Christian iconoclasm against the world.

Originally a Twitter thread made in response to the latest round of Christians gloating over their saint Boniface:

Regardless of how much we’re told that ‘technically speaking’ Christian theology imbibes the world with the image of God, the attitudes Christianity gestates in its followers have always been against the world. It’s evidence the spirit of the religion contradicts its theory.

Of course, the response is to quote this saint, to refer to that theologian. The issue is that religion is much more than just the authorised view, it gestates in the soul a “feeling” derived from the religion’s spiritual zeitgeist which transcends theology and doctrine.

Repeatedly in Christianity’s history we see the zeitgeist’s draw of its followers towards a despondency against the world. In spite of the Church affirming the world’s goodness, the soul resents the world as an ungodly materiality that has been doomed by its corruption in sin.

Regularly Boniface is brought up as a stab at pagans, celebrating the saint’s cutting of a sacred tree. But the act itself and its celebration betrays Christianity’s world-hating and dualistic zeitgeist. It is an act of iconoclasm against the very world itself.

Ancient Europeans held certain natural places to be sacred because, in proper accord with their religious zeitgeist, the natural world itself was brimming with the goodness of divinity. It was anathematic to despoil these sacred places, to do so being symbolic of hating the gods.

This wasn’t because they believed the physical place itself to be a god or gods, but because they recognised such places closely adhered with the gods, a place of exceptional resonation with divinity within nature.

It is only in the severity of their love for the deities who pour forth their beauty and their goodness into the world that they sought to revere as sacred nature’s most ancient things and its most beautiful locales. Not a deluded idolatry, but a veritable love for the highest.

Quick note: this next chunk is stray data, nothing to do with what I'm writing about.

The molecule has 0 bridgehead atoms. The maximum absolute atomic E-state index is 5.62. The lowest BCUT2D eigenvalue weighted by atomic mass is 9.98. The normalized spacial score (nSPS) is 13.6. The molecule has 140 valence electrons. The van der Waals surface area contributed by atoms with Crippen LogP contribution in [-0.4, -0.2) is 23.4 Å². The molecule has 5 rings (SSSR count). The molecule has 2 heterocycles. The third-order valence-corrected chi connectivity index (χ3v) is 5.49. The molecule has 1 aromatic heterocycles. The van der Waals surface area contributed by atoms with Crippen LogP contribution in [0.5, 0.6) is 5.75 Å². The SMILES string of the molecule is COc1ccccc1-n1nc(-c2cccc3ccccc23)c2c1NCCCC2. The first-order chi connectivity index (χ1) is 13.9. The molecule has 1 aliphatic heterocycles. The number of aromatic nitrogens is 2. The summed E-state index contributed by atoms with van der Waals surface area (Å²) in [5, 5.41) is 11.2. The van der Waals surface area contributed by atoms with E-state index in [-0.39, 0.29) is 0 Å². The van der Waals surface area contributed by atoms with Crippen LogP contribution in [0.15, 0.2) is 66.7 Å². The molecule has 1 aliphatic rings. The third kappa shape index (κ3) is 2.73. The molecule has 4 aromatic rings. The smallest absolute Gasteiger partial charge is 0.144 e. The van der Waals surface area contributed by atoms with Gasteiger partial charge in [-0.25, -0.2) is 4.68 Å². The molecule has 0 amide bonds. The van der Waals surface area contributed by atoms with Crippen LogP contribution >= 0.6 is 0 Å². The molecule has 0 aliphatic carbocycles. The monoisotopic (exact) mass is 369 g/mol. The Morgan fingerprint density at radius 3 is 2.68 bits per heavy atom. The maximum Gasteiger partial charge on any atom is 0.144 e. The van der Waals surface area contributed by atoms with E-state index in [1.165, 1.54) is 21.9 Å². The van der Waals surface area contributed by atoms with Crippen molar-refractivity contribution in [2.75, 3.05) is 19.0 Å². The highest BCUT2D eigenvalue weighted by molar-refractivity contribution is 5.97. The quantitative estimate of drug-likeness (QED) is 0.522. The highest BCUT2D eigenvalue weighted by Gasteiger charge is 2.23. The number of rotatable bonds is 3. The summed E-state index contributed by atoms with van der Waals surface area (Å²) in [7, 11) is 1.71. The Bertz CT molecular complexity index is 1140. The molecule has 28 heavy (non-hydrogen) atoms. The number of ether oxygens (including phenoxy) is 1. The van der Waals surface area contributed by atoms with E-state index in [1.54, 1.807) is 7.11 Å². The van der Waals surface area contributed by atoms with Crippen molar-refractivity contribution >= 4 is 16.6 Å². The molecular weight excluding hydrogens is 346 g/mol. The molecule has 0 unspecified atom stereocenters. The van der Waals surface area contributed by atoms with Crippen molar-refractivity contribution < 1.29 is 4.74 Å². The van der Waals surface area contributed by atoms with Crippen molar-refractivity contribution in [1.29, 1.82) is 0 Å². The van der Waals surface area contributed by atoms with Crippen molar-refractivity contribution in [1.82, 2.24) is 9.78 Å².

European religions lacked the pervasive doctrinal structures of the Christian church, and so reverence for the world as a goodness imaged from higher divinity did not come from saints or theologians, but from the spiritual zeitgeist of European religions.

It was in the proper European religious spirit that they were driven to the love of divine goodness, to the worship of the gods and the highest divinity, and to hold sacred all the natural beauty that emanates from the heavens.

Any iconoclasm against the world is necessarily to hate an image of divinity, and by hating the image, you hate the imaged. The Christian zeitgeist drives them against all the images of divinity, which truthfully is itself part of a broader Abrahamic zeitgeist.

The residual love for the natural world that remained trace in European Christianity can only be attributed to the trace of the European soul which is always drawn throughout the centuries back to the true gods Europe had abandoned.

But always, in spite of every doctrine and creed and word said to the otherwise, the Christian zeitgeist has only ever drawn souls toward dualistic contempt for our world and everything within it. Its ultimate end is the world’s total dissolution, which they even admit be true.